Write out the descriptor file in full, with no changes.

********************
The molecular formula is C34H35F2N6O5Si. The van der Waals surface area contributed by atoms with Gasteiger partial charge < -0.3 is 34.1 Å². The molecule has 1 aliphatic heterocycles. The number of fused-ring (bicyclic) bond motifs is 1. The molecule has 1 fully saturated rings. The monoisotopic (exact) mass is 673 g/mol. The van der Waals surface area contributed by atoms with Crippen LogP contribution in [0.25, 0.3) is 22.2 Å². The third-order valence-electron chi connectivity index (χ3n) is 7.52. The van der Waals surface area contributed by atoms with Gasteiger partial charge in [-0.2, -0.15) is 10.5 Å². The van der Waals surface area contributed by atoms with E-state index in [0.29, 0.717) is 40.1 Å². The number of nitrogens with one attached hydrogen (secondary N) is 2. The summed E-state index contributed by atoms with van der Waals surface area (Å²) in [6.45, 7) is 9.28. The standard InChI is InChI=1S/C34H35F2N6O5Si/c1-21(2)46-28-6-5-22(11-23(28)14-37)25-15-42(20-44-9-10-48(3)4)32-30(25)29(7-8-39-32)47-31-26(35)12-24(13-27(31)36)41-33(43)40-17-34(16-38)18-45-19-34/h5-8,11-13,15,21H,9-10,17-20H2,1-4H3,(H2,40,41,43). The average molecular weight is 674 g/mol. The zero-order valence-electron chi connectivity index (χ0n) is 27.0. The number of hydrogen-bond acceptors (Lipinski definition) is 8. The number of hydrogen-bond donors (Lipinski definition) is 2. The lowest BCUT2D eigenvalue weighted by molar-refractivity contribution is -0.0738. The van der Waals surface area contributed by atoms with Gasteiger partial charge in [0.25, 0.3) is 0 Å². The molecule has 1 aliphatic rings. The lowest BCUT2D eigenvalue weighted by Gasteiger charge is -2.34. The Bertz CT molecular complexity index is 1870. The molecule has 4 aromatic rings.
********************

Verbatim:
The molecular formula is C34H35F2N6O5Si. The van der Waals surface area contributed by atoms with Gasteiger partial charge < -0.3 is 34.1 Å². The molecule has 1 aliphatic heterocycles. The number of fused-ring (bicyclic) bond motifs is 1. The molecule has 1 fully saturated rings. The monoisotopic (exact) mass is 673 g/mol. The van der Waals surface area contributed by atoms with Crippen LogP contribution in [0.25, 0.3) is 22.2 Å². The third-order valence-electron chi connectivity index (χ3n) is 7.52. The van der Waals surface area contributed by atoms with Gasteiger partial charge in [-0.2, -0.15) is 10.5 Å². The van der Waals surface area contributed by atoms with E-state index in [0.29, 0.717) is 40.1 Å². The number of nitrogens with one attached hydrogen (secondary N) is 2. The summed E-state index contributed by atoms with van der Waals surface area (Å²) in [6.45, 7) is 9.28. The standard InChI is InChI=1S/C34H35F2N6O5Si/c1-21(2)46-28-6-5-22(11-23(28)14-37)25-15-42(20-44-9-10-48(3)4)32-30(25)29(7-8-39-32)47-31-26(35)12-24(13-27(31)36)41-33(43)40-17-34(16-38)18-45-19-34/h5-8,11-13,15,21H,9-10,17-20H2,1-4H3,(H2,40,41,43). The average molecular weight is 674 g/mol. The zero-order valence-electron chi connectivity index (χ0n) is 27.0. The number of hydrogen-bond acceptors (Lipinski definition) is 8. The number of hydrogen-bond donors (Lipinski definition) is 2. The lowest BCUT2D eigenvalue weighted by molar-refractivity contribution is -0.0738. The van der Waals surface area contributed by atoms with Gasteiger partial charge in [0.25, 0.3) is 0 Å². The molecule has 1 aliphatic rings. The lowest BCUT2D eigenvalue weighted by Gasteiger charge is -2.34. The Bertz CT molecular complexity index is 1870. The molecule has 4 aromatic rings.